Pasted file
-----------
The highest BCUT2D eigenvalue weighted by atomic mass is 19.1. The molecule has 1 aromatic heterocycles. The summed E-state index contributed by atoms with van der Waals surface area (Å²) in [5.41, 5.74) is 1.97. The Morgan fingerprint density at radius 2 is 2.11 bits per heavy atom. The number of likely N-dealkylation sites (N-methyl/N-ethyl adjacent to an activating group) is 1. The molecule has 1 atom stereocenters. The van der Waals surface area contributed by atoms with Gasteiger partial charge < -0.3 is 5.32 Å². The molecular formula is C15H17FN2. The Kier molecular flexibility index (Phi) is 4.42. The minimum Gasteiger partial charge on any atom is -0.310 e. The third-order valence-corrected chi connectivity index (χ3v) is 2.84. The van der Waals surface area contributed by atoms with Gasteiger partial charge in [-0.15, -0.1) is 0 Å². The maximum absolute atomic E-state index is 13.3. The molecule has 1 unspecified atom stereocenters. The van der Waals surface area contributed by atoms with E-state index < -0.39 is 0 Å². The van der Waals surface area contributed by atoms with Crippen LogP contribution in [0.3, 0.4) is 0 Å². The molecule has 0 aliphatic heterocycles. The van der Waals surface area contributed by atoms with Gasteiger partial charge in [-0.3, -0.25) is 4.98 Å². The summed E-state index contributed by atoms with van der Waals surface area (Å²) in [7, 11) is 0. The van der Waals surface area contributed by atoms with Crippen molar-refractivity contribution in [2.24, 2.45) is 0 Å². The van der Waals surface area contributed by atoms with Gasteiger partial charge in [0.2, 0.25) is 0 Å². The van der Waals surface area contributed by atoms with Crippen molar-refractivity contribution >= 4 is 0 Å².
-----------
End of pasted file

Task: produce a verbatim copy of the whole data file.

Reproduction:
The highest BCUT2D eigenvalue weighted by atomic mass is 19.1. The molecule has 1 aromatic heterocycles. The summed E-state index contributed by atoms with van der Waals surface area (Å²) in [5.41, 5.74) is 1.97. The Morgan fingerprint density at radius 2 is 2.11 bits per heavy atom. The number of likely N-dealkylation sites (N-methyl/N-ethyl adjacent to an activating group) is 1. The molecule has 1 atom stereocenters. The van der Waals surface area contributed by atoms with Gasteiger partial charge < -0.3 is 5.32 Å². The molecular formula is C15H17FN2. The Kier molecular flexibility index (Phi) is 4.42. The minimum Gasteiger partial charge on any atom is -0.310 e. The third-order valence-corrected chi connectivity index (χ3v) is 2.84. The van der Waals surface area contributed by atoms with Gasteiger partial charge in [-0.15, -0.1) is 0 Å². The maximum absolute atomic E-state index is 13.3. The molecule has 1 unspecified atom stereocenters. The van der Waals surface area contributed by atoms with E-state index < -0.39 is 0 Å². The van der Waals surface area contributed by atoms with Crippen LogP contribution in [0.3, 0.4) is 0 Å². The molecule has 0 aliphatic heterocycles. The van der Waals surface area contributed by atoms with Gasteiger partial charge in [-0.3, -0.25) is 4.98 Å². The summed E-state index contributed by atoms with van der Waals surface area (Å²) in [7, 11) is 0. The van der Waals surface area contributed by atoms with Crippen molar-refractivity contribution in [2.24, 2.45) is 0 Å². The van der Waals surface area contributed by atoms with Gasteiger partial charge in [0.2, 0.25) is 0 Å². The van der Waals surface area contributed by atoms with Crippen molar-refractivity contribution >= 4 is 0 Å².